Magazine article Nation's Cities Weekly

State, Local Government Groups Bring Interoperabllity Message to Congress

Magazine article Nation's Cities Weekly

State, Local Government Groups Bring Interoperabllity Message to Congress

Article excerpt

The seven largest organizations representing state and local governments recently sponsored three Congressional briefings in an attempt to convince members of Congress to support the Broadband for First Responders Act of 2010 (H.R.5081), which would allocate the 700 MHz D Block of spectrum to public safety.

The speakers at the event included: Deputy New York City Police Chief Chuck Dowd, a 30-year veteran of NYPD and an expert on public safety communications; Bill Schrier, chief technology officer (CTO) for the City of Seattle, and Jeff Johnson, fire chief, Tualatin Valley, Ore., Fire and Rescue.

Chief Dowd began the discussion by explaining, "This is not just an interoperability issue--it's an operability issue. This National Public Safety Broadband Communication Network will fundamentally change how we do our work."

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Dowd went on to explain that the D Block is unique in its characteristics, making it perfect for public safety personnel, and why renting the spectrum from commercial networks will not suffice.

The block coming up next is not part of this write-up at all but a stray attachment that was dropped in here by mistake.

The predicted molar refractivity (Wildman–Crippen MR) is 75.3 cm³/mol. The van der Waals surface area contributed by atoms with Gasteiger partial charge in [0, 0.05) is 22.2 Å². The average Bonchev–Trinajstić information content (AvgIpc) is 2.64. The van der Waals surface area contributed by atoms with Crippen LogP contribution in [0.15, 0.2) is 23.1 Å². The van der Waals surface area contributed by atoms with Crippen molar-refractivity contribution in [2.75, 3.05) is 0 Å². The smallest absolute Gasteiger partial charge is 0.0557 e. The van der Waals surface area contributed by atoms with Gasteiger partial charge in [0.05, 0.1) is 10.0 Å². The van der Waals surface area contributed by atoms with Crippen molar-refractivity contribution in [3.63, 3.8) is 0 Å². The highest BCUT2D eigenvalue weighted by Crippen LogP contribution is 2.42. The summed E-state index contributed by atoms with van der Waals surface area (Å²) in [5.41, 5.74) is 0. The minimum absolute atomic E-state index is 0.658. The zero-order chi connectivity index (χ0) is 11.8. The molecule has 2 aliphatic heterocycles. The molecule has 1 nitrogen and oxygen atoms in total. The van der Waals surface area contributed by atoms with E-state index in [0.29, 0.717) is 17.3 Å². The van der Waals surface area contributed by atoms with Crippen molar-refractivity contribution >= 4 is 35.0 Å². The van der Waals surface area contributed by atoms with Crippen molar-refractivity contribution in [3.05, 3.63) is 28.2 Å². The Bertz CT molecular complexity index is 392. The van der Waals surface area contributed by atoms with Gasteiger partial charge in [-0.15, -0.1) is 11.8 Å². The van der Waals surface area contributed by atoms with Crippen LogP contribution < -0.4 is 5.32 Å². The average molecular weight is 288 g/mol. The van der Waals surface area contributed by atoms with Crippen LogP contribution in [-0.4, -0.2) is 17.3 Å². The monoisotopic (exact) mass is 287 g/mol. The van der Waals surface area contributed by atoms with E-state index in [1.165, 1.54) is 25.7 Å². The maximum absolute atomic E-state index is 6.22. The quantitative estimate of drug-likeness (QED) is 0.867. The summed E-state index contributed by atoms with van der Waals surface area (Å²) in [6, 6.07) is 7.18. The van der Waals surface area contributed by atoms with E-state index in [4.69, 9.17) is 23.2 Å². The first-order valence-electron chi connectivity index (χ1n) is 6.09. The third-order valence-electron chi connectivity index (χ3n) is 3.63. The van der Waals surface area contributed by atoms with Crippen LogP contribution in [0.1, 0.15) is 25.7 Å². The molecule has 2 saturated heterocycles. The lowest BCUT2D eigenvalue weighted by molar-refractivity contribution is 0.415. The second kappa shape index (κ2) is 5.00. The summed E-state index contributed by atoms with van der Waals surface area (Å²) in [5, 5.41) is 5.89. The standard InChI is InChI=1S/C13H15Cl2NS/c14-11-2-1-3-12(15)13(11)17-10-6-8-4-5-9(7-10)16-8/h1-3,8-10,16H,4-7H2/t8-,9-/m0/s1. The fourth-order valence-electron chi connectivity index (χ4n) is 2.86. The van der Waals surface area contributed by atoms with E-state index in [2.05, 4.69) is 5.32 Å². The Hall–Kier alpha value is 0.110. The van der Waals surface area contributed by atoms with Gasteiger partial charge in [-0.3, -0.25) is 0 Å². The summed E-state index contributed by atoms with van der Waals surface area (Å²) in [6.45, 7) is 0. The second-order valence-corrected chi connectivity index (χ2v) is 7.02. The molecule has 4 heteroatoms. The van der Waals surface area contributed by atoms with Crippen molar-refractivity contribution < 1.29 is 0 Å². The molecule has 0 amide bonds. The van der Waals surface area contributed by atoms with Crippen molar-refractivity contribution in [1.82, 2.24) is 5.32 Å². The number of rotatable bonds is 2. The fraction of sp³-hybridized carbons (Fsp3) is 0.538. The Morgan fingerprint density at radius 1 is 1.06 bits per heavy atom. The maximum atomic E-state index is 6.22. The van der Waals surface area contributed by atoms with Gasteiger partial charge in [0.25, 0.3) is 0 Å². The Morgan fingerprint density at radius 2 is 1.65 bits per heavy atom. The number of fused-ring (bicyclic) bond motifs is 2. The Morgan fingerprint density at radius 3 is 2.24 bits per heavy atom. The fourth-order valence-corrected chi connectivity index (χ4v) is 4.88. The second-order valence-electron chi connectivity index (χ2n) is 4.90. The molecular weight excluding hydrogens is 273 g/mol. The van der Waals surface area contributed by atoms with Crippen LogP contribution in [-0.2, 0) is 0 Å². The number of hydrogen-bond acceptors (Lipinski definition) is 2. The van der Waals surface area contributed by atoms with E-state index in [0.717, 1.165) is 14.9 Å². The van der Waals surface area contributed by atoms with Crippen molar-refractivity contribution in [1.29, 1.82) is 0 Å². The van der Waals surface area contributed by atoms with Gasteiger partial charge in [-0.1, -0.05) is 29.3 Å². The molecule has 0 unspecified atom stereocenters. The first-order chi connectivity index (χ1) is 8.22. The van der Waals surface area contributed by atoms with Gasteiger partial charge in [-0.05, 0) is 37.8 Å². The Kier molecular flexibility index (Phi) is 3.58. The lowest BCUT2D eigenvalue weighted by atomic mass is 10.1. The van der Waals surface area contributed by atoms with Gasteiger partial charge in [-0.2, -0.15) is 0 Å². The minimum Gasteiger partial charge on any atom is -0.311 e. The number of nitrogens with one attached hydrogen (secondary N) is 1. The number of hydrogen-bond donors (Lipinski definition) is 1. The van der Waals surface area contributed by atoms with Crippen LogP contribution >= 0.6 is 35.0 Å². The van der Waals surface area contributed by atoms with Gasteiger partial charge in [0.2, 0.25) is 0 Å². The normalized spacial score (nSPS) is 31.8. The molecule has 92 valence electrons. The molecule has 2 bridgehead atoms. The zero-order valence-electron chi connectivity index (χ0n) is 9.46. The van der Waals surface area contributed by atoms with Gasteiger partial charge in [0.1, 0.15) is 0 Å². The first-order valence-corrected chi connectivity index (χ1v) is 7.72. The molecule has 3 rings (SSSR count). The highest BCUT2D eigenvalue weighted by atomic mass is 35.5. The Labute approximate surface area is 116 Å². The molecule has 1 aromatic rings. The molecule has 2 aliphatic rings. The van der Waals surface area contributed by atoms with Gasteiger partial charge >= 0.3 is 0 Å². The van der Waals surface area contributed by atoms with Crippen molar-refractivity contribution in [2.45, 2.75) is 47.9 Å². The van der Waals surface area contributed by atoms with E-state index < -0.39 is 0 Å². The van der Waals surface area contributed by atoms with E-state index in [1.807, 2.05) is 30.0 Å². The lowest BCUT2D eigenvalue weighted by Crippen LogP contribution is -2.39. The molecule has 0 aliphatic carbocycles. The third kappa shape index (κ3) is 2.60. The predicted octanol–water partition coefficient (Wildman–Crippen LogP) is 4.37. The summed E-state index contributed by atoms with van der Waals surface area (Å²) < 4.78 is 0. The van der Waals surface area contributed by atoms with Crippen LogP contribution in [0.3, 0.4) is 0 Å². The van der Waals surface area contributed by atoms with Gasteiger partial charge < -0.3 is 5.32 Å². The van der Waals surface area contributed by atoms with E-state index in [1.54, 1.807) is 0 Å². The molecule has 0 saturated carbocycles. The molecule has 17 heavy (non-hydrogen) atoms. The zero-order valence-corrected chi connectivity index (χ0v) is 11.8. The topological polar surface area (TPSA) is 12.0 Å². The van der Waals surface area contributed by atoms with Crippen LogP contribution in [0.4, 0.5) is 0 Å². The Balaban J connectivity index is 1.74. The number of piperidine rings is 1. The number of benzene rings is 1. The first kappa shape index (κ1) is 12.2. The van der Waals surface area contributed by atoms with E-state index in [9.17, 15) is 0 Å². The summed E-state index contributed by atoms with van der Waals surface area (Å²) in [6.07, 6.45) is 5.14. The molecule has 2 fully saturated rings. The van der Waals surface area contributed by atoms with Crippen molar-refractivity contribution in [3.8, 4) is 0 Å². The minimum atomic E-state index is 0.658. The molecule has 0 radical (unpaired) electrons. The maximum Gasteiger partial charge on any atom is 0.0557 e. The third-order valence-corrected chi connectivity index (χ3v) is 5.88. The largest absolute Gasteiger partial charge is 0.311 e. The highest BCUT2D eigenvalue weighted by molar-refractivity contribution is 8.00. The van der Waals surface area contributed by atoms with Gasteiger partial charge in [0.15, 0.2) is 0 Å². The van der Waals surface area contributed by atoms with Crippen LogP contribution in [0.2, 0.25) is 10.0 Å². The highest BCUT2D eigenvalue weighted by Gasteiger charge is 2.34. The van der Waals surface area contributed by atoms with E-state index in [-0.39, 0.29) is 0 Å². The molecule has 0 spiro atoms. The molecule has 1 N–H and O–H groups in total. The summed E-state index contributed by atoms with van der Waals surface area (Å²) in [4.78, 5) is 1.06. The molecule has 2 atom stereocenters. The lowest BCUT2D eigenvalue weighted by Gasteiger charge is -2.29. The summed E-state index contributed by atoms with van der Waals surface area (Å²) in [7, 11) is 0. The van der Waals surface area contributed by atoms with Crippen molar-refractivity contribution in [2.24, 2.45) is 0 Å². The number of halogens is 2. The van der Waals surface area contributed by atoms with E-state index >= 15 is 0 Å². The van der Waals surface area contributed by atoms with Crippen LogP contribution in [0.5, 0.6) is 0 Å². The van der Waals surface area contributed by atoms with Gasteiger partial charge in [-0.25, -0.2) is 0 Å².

Dowd explained that during the May 1 incident in which a car bomb was found in New York City's Times Square, the bomb squad did not have enough secure radio frequency to operate their robots remotely. Use of commercial networks will not resolve this problem, only access to a secure public safety broadband network with sufficient capacity will.

This is because during a disaster, public safety personnel need immediate access to a network that is clear of private sector use. This concept is called "ruthless preemption"--kicking private users off the network when first responders need to get through.

As of now, no such network exists. The New York Police Department has been trying to negotiate such a system with private sector entities for years, and have been unable to come to an agreement. …

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